In a time of social upheaval, where should America go?
Chicago Rotarian Xavier Ramey says the key to creating an equitable society is understanding where we’ve been
Wearing a dark suit, a white shirt, and a blue tie held in place by a silver clasp, the young man walked onto the stage, flashed a disarming smile, and introduced himself to the 24,000 people assembled there. “My name is Xavier Ramey,” he said, “and I bring you greetings from the wonderful city of Chicago, Illinois.” A smattering of cheers followed, and then the young man launched into an oration that would be one of the most powerful, persuasive, and memorable speeches at the 2018 Rotary International Convention in Toronto — an event that, among its speakers, included Justin Trudeau, the charismatic prime minister of Canada.
Over the next quarter of an hour, Ramey alluded to the Book of Esther (“we were created for a time such as this”), quoted from Martin Luther King Jr.’s Letter from a Birmingham Jail (“we are caught in an inescapable network of mutuality”), and invoked what he called “the first step in [Rotary’s] four-step process to building peace”: Is it true?
But the speech was also grounded in the personal. The words from the Old Testament, he said, could be found in “the Bible that my grandmother Eudora Ramey used to read to me.” The moral code he lived by — which emphasized the importance of “acknowledging not only other people’s pain, but where it came from” — sprang from boyhood lessons he learned from his mother, Airetta. And, as Ramey explained, his firsthand understanding of life’s inequities came from living in a city that King — who lived for several months in the same Chicago neighborhood where Ramey grew up — claimed “had deeper racism than he had ever seen in his life.”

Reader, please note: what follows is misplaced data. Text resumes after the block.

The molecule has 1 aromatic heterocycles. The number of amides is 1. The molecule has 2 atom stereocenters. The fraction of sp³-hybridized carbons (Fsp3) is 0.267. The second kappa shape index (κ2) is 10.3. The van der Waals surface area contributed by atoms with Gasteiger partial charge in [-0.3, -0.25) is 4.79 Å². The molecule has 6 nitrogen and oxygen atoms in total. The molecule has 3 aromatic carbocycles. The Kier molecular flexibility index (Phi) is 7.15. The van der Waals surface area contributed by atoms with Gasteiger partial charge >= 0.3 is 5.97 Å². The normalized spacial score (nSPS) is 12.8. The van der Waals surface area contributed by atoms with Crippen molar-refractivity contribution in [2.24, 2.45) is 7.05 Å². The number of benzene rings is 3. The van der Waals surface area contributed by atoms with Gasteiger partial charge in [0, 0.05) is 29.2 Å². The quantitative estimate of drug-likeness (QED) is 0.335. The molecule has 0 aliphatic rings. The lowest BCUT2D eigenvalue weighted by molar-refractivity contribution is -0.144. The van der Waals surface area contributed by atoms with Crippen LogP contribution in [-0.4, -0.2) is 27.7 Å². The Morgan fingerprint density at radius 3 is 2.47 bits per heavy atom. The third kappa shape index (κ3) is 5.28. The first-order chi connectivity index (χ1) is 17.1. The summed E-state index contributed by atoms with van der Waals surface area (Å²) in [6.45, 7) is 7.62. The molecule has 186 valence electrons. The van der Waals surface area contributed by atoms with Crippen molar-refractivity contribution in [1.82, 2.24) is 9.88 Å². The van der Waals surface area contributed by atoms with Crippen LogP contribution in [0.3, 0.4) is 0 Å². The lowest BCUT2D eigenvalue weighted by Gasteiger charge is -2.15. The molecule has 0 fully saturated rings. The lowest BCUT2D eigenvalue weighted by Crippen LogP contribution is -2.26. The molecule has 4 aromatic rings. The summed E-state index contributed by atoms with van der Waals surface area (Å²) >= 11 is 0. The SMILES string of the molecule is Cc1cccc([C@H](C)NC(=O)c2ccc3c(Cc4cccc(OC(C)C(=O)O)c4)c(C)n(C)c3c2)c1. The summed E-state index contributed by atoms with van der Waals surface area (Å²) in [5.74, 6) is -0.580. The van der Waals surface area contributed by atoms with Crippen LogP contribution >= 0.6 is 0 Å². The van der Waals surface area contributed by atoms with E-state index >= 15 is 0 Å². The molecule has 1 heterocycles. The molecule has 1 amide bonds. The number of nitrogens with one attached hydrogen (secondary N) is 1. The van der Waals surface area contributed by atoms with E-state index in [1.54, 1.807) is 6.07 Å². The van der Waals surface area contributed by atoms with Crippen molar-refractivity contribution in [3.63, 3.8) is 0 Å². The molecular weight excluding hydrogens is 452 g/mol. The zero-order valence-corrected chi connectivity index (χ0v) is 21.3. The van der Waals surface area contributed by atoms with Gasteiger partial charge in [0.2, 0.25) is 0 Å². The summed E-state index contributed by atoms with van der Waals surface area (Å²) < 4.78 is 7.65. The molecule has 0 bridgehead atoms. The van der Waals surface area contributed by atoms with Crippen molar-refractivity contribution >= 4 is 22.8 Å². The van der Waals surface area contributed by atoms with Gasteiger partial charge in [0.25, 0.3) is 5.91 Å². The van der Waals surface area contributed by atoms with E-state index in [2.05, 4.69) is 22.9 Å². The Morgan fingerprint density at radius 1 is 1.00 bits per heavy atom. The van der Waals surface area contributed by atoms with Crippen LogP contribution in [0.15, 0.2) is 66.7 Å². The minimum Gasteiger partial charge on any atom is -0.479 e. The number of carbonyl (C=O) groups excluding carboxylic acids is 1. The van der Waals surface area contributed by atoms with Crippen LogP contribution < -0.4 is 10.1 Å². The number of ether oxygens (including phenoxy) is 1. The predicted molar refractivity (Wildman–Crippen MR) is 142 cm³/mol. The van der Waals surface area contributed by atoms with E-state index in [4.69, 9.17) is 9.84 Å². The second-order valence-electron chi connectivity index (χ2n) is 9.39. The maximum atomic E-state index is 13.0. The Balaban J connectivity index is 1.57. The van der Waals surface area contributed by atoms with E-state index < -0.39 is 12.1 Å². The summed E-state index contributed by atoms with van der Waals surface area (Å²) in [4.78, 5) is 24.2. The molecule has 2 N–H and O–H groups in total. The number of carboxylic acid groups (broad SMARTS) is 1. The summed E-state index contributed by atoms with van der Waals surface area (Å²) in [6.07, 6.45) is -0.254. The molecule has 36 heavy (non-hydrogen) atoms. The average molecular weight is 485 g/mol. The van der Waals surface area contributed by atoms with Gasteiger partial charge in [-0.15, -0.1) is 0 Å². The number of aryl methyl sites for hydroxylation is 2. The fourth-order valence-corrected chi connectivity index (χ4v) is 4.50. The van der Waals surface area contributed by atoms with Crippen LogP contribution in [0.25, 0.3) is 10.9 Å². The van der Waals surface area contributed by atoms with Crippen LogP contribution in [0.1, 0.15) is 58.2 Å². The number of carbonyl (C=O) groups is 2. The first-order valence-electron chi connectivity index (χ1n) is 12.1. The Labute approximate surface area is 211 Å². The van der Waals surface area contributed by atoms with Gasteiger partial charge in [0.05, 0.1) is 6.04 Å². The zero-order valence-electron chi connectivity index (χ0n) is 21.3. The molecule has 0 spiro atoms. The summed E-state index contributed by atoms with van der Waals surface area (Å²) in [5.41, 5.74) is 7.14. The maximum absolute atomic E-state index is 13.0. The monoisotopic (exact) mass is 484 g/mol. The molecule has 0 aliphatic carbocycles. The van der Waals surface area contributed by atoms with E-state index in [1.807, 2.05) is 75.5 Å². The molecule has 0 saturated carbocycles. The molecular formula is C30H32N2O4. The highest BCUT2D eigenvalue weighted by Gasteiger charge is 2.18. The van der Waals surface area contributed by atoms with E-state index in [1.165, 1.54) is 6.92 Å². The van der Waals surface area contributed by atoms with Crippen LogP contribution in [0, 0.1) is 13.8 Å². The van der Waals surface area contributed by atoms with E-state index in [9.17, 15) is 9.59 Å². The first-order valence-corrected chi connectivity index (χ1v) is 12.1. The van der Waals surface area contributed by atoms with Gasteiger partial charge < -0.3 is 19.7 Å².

“I grew up in intense American poverty, and in a neighborhood where I often left home fearing for my life due to the gangs and the violence there.”
Yet Ramey, now 35, relayed all this without bitterness. He had not stepped before his fellow Rotarians in Toronto to settle old scores, make political points, or employ rhetoric to incite angry passions. Instead, he wanted to send a message of reconciliation and a call for urgent action that has only become more relevant in the two-plus years since he delivered his speech.